Folks in the storytelling world were debating spending money on producing a DVD. In my humble opinion expensive demo CDs ( I am all for making CDs as albums and works of art) and DVDs are not necessary anymore. Especially a professionally taped/produced DVD, unless you have loads of bucks burning holes in your pockets. Your own homemade dvd without a professionally designed cover with good graphics, in a standard case will not be taken seriously. You cannot even give such an item away to libraries. Few people will accept a CD to put in their computers from a stranger (I am thinking cold call here). Most commercial festivals insist on a sonicbids account to apply. People will not take attachments in their emails either. The way around this is to post your work on the web and send emails. And I make phone calls before I even send emails - so many venues have outdated contact information. Not hearing back does not mean someone is ignoring you. You may not have gotten that far.
A short, punchy email with links like the ones in this post is the best. When prospective presenters see the links in email and are interested enough to look at your posted materials, they may request more. If they do request more, simple demo CDs are easier than ever to make on your home computer.
I feel a much better "investment" than an expensively produced DVD is a free youtube channel http://youtube.com/ and a sonicbids membership. http://www.sonicbids.com. These create web presence and are worth their weight in gold ( of course they do not actually weigh anything ). Files uploaded to the web allow perspective presenters to see your work with a simple "click". As for audio on the web, many of us are already on storybee.org, yes? And iTales.com no? Or, like many New England tellers, are you still putting off turning your cassette tape into digital files ? Mp3s are a must. Go
to http://storypodnewengland.blogspot.com/ and check out some of the links for information on how to do this.
As for youtube, you must have access to or own a digital video camera. These are not as expensive as they once were. Mine works fine and cost under $300. It is a Canon zr800 and uses DV tape and downloads right into my computer via fire wire. I chose it because it has a mic in jack so , one day I will be able to get high quality audio with the video. One must have an up to date computer and software to do simple edits of your video. I use a Macbook - the best equipment investment I made in my professional career after my portable sound system. One must have a high speed internet access or a fave cafe where you can bring your laptop and use their wifi. This is what I did when I started with video on the web last year. I sat in Toscaninis in Cambridge where I edited and uploaded some clips of my live performances.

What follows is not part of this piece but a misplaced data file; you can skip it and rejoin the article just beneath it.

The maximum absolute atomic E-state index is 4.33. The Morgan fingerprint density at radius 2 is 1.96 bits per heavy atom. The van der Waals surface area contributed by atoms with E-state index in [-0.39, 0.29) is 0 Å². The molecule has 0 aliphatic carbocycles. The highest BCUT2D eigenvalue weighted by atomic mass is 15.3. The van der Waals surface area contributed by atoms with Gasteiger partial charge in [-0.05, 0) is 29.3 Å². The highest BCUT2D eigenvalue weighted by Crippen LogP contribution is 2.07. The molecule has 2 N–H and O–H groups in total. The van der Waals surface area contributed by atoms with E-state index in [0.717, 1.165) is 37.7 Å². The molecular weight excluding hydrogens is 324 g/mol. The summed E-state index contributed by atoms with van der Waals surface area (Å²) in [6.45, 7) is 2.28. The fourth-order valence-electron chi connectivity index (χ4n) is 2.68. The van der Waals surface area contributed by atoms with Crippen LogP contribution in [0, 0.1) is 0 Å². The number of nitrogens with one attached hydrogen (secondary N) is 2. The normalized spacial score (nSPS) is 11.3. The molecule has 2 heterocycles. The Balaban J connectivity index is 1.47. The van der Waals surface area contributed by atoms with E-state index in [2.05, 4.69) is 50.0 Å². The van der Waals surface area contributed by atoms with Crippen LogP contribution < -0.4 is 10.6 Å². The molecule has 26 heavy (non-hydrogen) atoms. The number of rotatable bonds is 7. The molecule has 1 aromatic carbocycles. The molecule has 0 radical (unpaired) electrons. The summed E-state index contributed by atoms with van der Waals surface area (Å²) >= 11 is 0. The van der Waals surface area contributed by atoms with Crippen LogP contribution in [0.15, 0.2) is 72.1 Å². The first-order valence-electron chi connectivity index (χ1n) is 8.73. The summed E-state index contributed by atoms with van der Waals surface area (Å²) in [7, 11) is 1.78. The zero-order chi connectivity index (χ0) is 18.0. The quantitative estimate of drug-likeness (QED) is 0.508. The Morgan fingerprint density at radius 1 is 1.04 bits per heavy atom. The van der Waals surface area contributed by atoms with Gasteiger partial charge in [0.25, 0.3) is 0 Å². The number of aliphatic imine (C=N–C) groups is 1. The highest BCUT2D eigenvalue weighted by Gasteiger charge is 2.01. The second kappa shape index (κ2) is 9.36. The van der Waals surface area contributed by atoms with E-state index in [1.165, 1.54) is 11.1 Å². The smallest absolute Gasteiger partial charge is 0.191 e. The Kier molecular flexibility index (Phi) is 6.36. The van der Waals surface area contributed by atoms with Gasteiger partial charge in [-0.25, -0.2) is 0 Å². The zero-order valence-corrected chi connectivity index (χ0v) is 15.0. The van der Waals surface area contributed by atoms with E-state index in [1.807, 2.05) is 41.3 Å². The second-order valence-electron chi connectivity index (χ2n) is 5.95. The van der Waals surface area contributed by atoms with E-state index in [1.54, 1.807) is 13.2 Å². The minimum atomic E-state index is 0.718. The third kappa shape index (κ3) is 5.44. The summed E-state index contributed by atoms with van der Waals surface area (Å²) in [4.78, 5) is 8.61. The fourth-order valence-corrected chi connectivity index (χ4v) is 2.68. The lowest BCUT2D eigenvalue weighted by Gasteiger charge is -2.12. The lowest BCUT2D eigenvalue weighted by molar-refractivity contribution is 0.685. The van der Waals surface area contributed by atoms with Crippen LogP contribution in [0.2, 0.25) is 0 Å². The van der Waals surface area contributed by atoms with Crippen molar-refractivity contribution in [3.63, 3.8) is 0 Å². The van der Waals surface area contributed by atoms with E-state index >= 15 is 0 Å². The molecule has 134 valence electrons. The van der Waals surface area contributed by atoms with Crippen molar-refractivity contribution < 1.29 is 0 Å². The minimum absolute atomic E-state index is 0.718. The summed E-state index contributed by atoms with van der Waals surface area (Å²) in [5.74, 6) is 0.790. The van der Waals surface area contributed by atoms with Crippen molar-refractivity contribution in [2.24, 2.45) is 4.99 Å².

The easiest and cheapest way to keep all this web presence together is a blog. It is a multimedia and free mini-website that you manage. I use blogger.com. http://norahdooley.blogspot.com/
In this way we can have complete and flexible control over our material and the ability to add and subtract to our web presence with a few keystrokes.
But, you may say - What???? Are you nutz? We cannot afford a $1200 computer and $300 video camera and all the necessary connecting cables and the like. Agreed. Many people have an adequate computer already. But if you do not, I understand. A new enough computer was beyond my budget or ability to use for many years too. Finally, I put one on a credit card, something I NEVER do. Then I took lessons in computer skills and studied hard all the while trying to do things on my own. Now I have a "One on One" lesson account at Apple for my computer. Up to 52 lessons in a year and it cost only $100. Adult Ed classes are also good. Paying someone to come to your house to teach you is also a good idea. Another great investment.
I have an idea though. If groups of 3-5 compatible tellers join together, you can buy or pool equipment and learn to use it and encourage and motivate each other to create. Or small groups could go to cable access stations and learn to shoot and edit video using their material as the "talent" for the "shows" cable stations need. Basically, I am suggesting there be many small coops with in guilds, state organizations and regional groups....I'd like to try to help organize something like this for folks. But that is another idea and will have to wait for another post.
th-th-th- that's all folks,